With the global sugar market on a verge to witness an enormous deficit mainly because of diminishing prospects for Brazil’s sugarcane crop due to the prolonged drought and the recent frost damage. All eyes are on how the global sugar market would take shape in the coming days, what production numbers Brazil would be having, how India would be playing globally in the upcoming season and many more.
In a recent conversation with ChiniMandi News, Mr. Eduardo Leão de Sous, Executive Director of UNICA shared his views on Brazilian crop, view on the global scenario and India’s way forward towards ethanol.
What is your latest assessment on the sugarcane crop with issues of dryness and then frost?
The drought that occurred during the 2020-21 harvest season strongly affected the sugarcane crop in the Center-South region of Brazil. In addition, we had three frosts in June and July, which also impacted the sugarcane yields. Therefore, we have currently estimated an average of 15% reduction in the sugarcane crushing for this season.
How will the global sugar and ethanol industry survive and thrive in a post-COVID environment?
The major impact of the pandemic on the global ethanol market was related to isolation measures. Due to the lockdown, people stayed at home and there was no usage of cars, causing the sharp reduction in demand for fuels in general that we saw last year. But with the acceleration of vaccination worldwide and opening up of economies, we expect the demand for ethanol to get back to normal soon. Another important aspect was the clear understanding of the negative environmental impact caused by the burning of fossil fuels. In fact, with reduced vehicles on the roads, there was a significant improvement in air quality of large cities with a reduction of diseases associated with pollutants emitted by gasoline
In terms of sugar, while on the one hand, the pandemic caused a reduction in the short-term demand, on the other hand, some major countries like China also replenished their stocks to strengthen their food security. We do not believe that the pandemic may cause any important impact on the sugar consumption in the medium and long term.
With oil markets experiencing volatile and low pricing, what changes will we see in the sugar mix? Given international trade policy and domestic regulations are rapidly evolving, how do you see major global players stay ahead of the curve?
Oil prices have already returned to pre-pandemic levels, with a direct correlation with ethanol prices. At this moment, despite the uncertainties related to the advance of the Delta variant, apparently, global economy and mobility are recovering. Both sugar and ethanol markets are very dynamic and major producing countries, such as Brazil, can substantiate their decisions of the sugar/ethanol mix, based on the relative price between the two commodities.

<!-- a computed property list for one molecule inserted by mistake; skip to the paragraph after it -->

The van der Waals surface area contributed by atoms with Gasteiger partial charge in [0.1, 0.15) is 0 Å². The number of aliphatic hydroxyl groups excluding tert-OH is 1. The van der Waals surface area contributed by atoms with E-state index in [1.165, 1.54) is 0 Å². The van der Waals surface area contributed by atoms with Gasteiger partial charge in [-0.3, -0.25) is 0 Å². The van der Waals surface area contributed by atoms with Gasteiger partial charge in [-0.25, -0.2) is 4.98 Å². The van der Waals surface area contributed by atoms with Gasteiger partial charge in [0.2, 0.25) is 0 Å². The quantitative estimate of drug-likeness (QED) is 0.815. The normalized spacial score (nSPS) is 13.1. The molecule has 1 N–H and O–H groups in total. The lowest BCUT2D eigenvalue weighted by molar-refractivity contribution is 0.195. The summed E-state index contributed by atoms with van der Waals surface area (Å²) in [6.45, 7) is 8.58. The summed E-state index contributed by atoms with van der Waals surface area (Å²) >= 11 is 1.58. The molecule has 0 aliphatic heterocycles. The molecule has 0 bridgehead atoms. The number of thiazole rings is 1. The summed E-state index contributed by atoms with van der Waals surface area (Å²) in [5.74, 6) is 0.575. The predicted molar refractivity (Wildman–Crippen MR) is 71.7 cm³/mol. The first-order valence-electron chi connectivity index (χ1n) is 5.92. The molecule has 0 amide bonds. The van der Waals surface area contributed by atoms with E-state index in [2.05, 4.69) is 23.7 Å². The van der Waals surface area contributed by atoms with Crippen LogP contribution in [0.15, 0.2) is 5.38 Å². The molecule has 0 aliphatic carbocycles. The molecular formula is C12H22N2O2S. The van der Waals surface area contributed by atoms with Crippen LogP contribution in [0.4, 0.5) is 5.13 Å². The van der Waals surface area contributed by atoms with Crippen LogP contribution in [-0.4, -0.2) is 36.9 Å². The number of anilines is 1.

With India gearing up and having its ethanol blending target of 20% by 2025, how do
you see the Indian sugar sector going ahead?
India has all the conditions required to quickly increase the supply of ethanol. It can easily divert the juice that has been used to produce surplus sugar to produce ethanol. This would mean risk-management and, at the end of the day, higher income for sugarcane farmers. Looking at the Brazilian case, practically all the sugar mills are attached to distilleries in such a way that they have the option of producing either sugar or ethanol depending on the price ratio between the two products. This is an interesting mechanism to reduce the risk of the farmers and producers, giving them the option to define their production according to the market opportunities and benefit from additional revenue. This flexibility that ethanol can bring to the sugar industry is key to the business.
What piece of advice do you have for Indian ethanol manufacturers?
Predictability is the name of the game here. The more predictability you have, the higher the chances of having a successful ethanol program. Long term and clear rules in place will allow investors and entrepreneurs to feel confident in making their decisions now and in the future.
Again, based on the Brazilian experience, it is fundamental that the private sector works closely with the government, in order to define public policies that provide the correct signals to the manufacturers. Mechanisms such as a clear pricing system and a tax regime that recognises the benefits of biofuels in detriment to fossil fuels are crucial. In my opinion, the most relevant policy should be a mandatory blend of the ethanol into the gasoline, which will ensure that the demand will justify investments in new distilleries in the country. In Brazil, all the gasoline sold in our 40,000 fueling stations has 27% ethanol blended into it.